Lightning Strikes II: 22 poets. 22 artists.
December 7, 2019 — February 1, 2020


Opening Reception: Saturday, December 7, 1:00-5:00 PM

100% of the proceeds from ticket sales as well as 10% of any art sales from the exhibition to benefit the MFA in Literary Arts scholarship program at St. Mary’s college. Each ticket holder receives a copy of Lightning Strikes.

Poet and Artist pairings:

Kathleen Brennan + Lisa Russell
Eric Campbell + Eric Antoine
Billy Collins + Gary Ruddell
Peter Coyote + Kai Samuels Davis
Louise Gluck + Lisa McCutheon
Matt Gonzalez + Ian Kimmerly
Robert Hass + Edwige Fouvry
Brenda Hillman + Vanessa Marsh
Jane Hirschfield + Katherine Mann
Jack Hirschman + Matt Gonzalez
Ada Limon + David Kelso
Devorah Major + Mayme Kratz
Sara Mumolo + Travis Collinson
Naomi Shihab Nye + John Dipaolo
Carlie Penderghast + Alex Kanevsky
Renny Pritikin + Maria Porges
Dean Radar + Robert Kingston
Tamsin Smith + Danae Mattes
Tess Taylor + Ann Gale
Tom Waits + Lou Ros
David Whyte + Louise LeBourgeois
Mathew Zapruder + Elizabeth Fox

Poetry and painting have always been soul sisters. Over 2,500 years ago, Simonides stated that “poetry is a speaking picture, painting a silent poetry.” Written language itself has pictorial roots, and poets from William Blake to E.E. Cummings have also been visual artists, just as painters from Michelangelo to Picasso have been writing poetry. In the great forest that is the arts, the roots of poetry and painting are intricately interwoven.

The exhibition and publication Lightning Strikes derives its title from the poem “The Painter and the Fish” by Raymond Carver. A struggling painter walks out onto a jetty when—at the point of despair—suddenly “a fish came up out of the dark / water under the jetty and then fell back / and then rose again in a flash.” Struck by the splendid image, the painter rushes back home. So filled is he with inspiration that a single canvas can’t hold the immensity in him that is bursting to come out. “It was all or nothing.”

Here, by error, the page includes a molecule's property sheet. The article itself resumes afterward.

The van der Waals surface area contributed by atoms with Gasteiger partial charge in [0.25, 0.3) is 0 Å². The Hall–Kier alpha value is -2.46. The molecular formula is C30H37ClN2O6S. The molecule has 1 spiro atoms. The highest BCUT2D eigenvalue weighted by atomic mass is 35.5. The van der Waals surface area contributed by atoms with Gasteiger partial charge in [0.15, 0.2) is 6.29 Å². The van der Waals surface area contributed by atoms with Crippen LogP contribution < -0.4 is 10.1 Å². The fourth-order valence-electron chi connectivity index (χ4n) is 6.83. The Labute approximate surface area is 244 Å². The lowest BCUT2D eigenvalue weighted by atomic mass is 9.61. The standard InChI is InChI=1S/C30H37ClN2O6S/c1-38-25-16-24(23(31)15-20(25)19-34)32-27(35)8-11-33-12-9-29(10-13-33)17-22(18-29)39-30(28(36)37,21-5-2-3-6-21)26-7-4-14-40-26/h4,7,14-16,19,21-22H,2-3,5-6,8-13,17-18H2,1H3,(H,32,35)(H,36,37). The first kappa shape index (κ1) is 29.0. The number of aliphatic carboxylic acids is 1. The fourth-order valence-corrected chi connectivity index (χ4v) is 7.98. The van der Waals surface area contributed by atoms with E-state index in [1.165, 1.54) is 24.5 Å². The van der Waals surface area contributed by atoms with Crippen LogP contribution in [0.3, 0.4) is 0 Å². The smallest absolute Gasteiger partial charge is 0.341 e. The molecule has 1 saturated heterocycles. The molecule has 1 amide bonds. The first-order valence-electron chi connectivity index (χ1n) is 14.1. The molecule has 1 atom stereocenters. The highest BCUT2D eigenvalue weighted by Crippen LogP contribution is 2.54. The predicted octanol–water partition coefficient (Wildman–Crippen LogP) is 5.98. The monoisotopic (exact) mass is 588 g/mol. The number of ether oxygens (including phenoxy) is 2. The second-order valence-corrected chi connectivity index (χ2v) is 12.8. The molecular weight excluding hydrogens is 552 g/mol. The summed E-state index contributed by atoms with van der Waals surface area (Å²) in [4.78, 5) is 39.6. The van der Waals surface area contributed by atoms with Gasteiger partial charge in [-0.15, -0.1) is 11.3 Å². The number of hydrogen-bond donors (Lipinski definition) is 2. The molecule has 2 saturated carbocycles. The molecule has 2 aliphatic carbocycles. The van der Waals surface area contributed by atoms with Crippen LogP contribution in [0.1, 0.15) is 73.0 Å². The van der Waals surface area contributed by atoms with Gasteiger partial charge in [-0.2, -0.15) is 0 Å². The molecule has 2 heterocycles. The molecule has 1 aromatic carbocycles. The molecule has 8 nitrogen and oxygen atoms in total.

It is this moment of transformation that is at the heart of Lightning Strikes. It comes out of nothing, like a silvery glistening out of dark waters, and it has the power to completely shift our perspective. A single moment of inspiration can change our world and make the difference between all or nothing.

The process is unusual. Lightning Strikes begins with a poem, which is given to a visual artist whose sensitivity appears commensurate to that of the poet. The artist then creates a work in response to that poem—not by rendering some sort of visual ‘translation’ of its ideas or images, but by taking inspiration from it. Jane Hirshfield writes that ”the desire of monks and mystics is not unlike that of artists: to perceive the extraordinary within the ordinary by changing not the world but the eyes that look…” In this sense, the poem is not meant to prescribe a framework for the painting (our painter on the jetty is not likely to start painting silver fish) but to provide an opening to see the extraordinary within the ordinary.

While it’s fascinating to witness birth and transformation of an inspiration, in a way it doesn’t matter. In fact, Lightning Strikes becomes only richer for us when we, at least for a moment, drop the idea of which comes first—poem or painting—and allow our imagination to free-play. The poem could be a response to the painting, or both could be a response to something altogether different, a distant memory, a political vision, a fly on the ceiling. Or maybe they are not responses at all but beginnings, openings and questions. Free-playing this way helps break the rigid dominion of thought.

Lightning Strikes is not about cause and effect. Ultimately, it is about the intimacy that arises when two forms of art begin to dance with each other. It is about the inspiration that happens when the linguistic and the visual become lovers, become indistinguishable; when the poem’s sounds and sense and the painting’s shapes and colors melt into each other. It’s about the experience we have when we start seeing the two not as separate works but as one undivided whole. 

The roots of poetry and painting have always been interwoven, both draw their nourishment from the same soil. Lightning Strikes provides the space for them to grow as one.